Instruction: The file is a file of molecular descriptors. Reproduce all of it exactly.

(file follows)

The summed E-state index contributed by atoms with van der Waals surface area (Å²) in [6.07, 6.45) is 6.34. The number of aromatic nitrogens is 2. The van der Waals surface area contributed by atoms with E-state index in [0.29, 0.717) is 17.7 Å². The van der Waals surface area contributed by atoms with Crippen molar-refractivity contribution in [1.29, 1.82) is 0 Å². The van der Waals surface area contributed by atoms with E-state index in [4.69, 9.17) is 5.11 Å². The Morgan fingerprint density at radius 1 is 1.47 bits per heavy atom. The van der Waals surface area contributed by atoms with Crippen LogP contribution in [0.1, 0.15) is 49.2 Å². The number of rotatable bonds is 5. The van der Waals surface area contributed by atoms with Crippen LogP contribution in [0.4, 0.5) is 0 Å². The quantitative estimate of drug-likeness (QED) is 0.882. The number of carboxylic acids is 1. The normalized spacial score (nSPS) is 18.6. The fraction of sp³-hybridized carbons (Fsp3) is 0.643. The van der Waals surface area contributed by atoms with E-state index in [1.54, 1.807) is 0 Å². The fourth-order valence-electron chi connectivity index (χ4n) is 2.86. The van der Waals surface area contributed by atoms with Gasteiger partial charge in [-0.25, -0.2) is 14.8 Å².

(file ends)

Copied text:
The summed E-state index contributed by atoms with van der Waals surface area (Å²) in [6.07, 6.45) is 6.34. The number of aromatic nitrogens is 2. The van der Waals surface area contributed by atoms with E-state index in [0.29, 0.717) is 17.7 Å². The van der Waals surface area contributed by atoms with Crippen molar-refractivity contribution in [1.29, 1.82) is 0 Å². The van der Waals surface area contributed by atoms with E-state index in [4.69, 9.17) is 5.11 Å². The Morgan fingerprint density at radius 1 is 1.47 bits per heavy atom. The van der Waals surface area contributed by atoms with Crippen LogP contribution in [0.1, 0.15) is 49.2 Å². The number of rotatable bonds is 5. The van der Waals surface area contributed by atoms with Crippen LogP contribution in [0.4, 0.5) is 0 Å². The quantitative estimate of drug-likeness (QED) is 0.882. The number of carboxylic acids is 1. The normalized spacial score (nSPS) is 18.6. The fraction of sp³-hybridized carbons (Fsp3) is 0.643. The van der Waals surface area contributed by atoms with E-state index in [1.54, 1.807) is 0 Å². The fourth-order valence-electron chi connectivity index (χ4n) is 2.86. The van der Waals surface area contributed by atoms with Gasteiger partial charge in [-0.25, -0.2) is 14.8 Å².